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Interviews of Kephrath - Tadugari and Anilat

[]Interviews of Kephrath

[]Tadugari and Anilat

[]~ from ~

[] The Flame Before Us

Richard Abbott


© Copyright 2015 Richard Abbott.

All rights reserved. No part of this publication may be reproduced, stored in a retrieval system, or transmitted, in any form or by any means, electronic, mechanical, photocopying, recording, or otherwise, without the written prior permission of the author.


[]Publication details

Matteh Publications


For Roselyn, for family

[]Also by the Author

Historical Fiction set in the ancient near east

p.   In a Milk and Honeyed Land
p.   Scenes from a Life
p.   The Flame Before Us

Short stories:
p.   The Lady of the Lions
p.   The Man in the Cistern

Science Fiction

p.   Far from the Spaceports (in preparation)

[]Cover information

Cover artwork © Copyright Ian Grainger www.iangrainger.co.uk
Original Matteh Publications logo drawn by Jackie Morgan.
Original photographs taken in Israel and elsewhere.
Cuneiform tablet jointly produced by the author and Ian Grainger.
It reads:
[_    If the strong attack your strongholds –_]
[_      warriors your walls –_]


Interview – Tadugari and Anilat

Extract – The Flame Before Us


About the author

About Matteh Publications

[]Character interview – Tadugari and Anilat of Ikaret

&If the strong attack& your strongholds –[ **]  warriors your walls –[ **]Go up to the sanctuary of Ba‘al,[ **]  Step to the holy place of Ba‘al,[ **]Then Ba‘al will listen to your prayer –[ **]  drive the strong from the stronghold,[ **]  the warrior from your wall.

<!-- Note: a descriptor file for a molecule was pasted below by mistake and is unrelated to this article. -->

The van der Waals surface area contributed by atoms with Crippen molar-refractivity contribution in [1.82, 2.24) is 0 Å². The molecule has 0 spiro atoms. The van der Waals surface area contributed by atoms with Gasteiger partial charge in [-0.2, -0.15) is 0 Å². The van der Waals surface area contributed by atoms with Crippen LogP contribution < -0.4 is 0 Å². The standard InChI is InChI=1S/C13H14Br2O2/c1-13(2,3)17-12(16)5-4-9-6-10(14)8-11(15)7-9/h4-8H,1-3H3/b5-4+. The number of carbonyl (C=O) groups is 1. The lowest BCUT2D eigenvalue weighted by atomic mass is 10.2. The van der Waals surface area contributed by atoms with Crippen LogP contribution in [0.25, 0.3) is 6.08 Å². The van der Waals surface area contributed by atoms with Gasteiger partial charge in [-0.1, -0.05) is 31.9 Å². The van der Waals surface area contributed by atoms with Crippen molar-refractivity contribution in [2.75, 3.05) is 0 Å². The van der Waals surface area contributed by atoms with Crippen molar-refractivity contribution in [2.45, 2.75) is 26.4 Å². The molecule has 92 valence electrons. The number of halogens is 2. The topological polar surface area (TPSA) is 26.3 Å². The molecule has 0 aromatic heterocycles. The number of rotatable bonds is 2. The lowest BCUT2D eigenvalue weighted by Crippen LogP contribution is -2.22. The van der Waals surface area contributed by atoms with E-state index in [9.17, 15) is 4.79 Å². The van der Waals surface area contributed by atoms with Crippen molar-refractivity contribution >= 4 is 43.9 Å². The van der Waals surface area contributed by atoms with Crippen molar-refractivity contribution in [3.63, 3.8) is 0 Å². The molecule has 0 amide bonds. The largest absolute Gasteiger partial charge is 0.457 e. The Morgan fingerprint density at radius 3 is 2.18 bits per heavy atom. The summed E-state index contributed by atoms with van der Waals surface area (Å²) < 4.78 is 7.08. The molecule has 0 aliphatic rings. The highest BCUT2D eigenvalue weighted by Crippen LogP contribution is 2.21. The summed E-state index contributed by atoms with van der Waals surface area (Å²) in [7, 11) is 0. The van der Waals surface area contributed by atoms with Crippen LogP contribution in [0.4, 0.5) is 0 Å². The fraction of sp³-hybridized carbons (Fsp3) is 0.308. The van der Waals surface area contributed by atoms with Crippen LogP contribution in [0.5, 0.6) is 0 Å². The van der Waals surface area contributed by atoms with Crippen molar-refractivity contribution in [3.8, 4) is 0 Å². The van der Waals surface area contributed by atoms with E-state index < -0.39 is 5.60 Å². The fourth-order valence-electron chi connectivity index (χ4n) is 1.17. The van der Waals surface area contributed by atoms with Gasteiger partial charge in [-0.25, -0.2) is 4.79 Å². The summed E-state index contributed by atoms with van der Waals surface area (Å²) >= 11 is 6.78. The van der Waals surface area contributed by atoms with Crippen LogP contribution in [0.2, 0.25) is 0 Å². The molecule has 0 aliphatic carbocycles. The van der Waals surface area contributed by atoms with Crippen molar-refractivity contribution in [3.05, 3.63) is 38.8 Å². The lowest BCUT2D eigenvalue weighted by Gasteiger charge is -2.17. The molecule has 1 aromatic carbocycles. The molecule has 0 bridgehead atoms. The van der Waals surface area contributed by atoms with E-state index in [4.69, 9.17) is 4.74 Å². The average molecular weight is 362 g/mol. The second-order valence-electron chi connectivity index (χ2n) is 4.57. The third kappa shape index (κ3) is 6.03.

&This is one of a series& of character interviews of individuals and couples from my works of fiction.

In this case we meet Tadugari and Anilat, formerly of Ikaret and now living in Shalem. The story of their journey may be found in The Flame Before Us.

The Scene

&It is a warm autumn evening& in Shalem, shortly after the Feast of New Wine. Tadugari and Anilat have been living in the city for around half a year. We are relaxing under the shade of some fruit trees, looking west. Nearby, several slaves are gathering fruit, and tending a large bread oven built on to the outside of the house.


The Conversation

Anilat gestures to an open straw basket of flatbread and a pottery juglet of olive oil.

“You must try some, sir. On that long weary journey from Ikaret I craved bread like this.”

I take a piece, so as not to insult my hosts.

“Your life must be very different now.”

They look at each other, and Tadugari answers.

“I am still not accustomed to it, sir. In Ikaret I attended the king every day. The great and the noble of the city came to my house, and in the audience chamber I mediated great decisions and agreements.”

Anilat laughs and rests her hand on his.

“And spied on their secret words when they thought themselves alone in a corner.”